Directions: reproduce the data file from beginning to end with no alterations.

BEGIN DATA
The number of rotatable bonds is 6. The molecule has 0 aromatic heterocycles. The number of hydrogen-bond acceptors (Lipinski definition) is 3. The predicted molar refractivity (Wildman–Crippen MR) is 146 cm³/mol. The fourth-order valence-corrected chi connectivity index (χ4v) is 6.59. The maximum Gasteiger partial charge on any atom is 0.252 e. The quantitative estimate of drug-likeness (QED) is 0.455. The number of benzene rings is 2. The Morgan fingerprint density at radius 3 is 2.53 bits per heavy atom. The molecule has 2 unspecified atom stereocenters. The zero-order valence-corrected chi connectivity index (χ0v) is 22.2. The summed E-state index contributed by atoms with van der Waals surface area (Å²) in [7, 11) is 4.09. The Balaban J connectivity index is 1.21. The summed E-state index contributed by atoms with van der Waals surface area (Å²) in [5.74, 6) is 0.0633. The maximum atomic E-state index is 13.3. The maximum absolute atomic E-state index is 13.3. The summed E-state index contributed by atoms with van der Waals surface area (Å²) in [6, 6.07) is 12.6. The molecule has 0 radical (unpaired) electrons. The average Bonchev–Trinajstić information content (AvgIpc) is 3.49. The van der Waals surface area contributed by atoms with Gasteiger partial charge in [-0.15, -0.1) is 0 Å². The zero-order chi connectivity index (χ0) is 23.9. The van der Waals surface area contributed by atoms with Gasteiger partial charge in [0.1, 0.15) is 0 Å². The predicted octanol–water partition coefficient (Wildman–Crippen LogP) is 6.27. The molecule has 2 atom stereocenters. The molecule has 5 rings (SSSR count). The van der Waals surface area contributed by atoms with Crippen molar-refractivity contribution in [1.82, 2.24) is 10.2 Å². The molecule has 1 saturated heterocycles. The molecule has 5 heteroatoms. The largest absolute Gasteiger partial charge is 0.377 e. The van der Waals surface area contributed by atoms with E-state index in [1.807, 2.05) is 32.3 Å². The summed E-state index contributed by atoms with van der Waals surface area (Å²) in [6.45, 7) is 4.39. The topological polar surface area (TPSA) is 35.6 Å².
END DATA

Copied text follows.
The number of rotatable bonds is 6. The molecule has 0 aromatic heterocycles. The number of hydrogen-bond acceptors (Lipinski definition) is 3. The predicted molar refractivity (Wildman–Crippen MR) is 146 cm³/mol. The fourth-order valence-corrected chi connectivity index (χ4v) is 6.59. The maximum Gasteiger partial charge on any atom is 0.252 e. The quantitative estimate of drug-likeness (QED) is 0.455. The number of benzene rings is 2. The Morgan fingerprint density at radius 3 is 2.53 bits per heavy atom. The molecule has 2 unspecified atom stereocenters. The zero-order valence-corrected chi connectivity index (χ0v) is 22.2. The summed E-state index contributed by atoms with van der Waals surface area (Å²) in [7, 11) is 4.09. The Balaban J connectivity index is 1.21. The summed E-state index contributed by atoms with van der Waals surface area (Å²) in [5.74, 6) is 0.0633. The maximum atomic E-state index is 13.3. The maximum absolute atomic E-state index is 13.3. The summed E-state index contributed by atoms with van der Waals surface area (Å²) in [6, 6.07) is 12.6. The molecule has 0 radical (unpaired) electrons. The average Bonchev–Trinajstić information content (AvgIpc) is 3.49. The van der Waals surface area contributed by atoms with Gasteiger partial charge in [-0.15, -0.1) is 0 Å². The zero-order chi connectivity index (χ0) is 23.9. The van der Waals surface area contributed by atoms with Gasteiger partial charge in [0.1, 0.15) is 0 Å². The predicted octanol–water partition coefficient (Wildman–Crippen LogP) is 6.27. The molecule has 2 atom stereocenters. The molecule has 5 rings (SSSR count). The van der Waals surface area contributed by atoms with Crippen molar-refractivity contribution in [1.82, 2.24) is 10.2 Å². The molecule has 1 saturated heterocycles. The molecule has 5 heteroatoms. The largest absolute Gasteiger partial charge is 0.377 e. The van der Waals surface area contributed by atoms with E-state index in [1.807, 2.05) is 32.3 Å². The summed E-state index contributed by atoms with van der Waals surface area (Å²) in [6.45, 7) is 4.39. The topological polar surface area (TPSA) is 35.6 Å².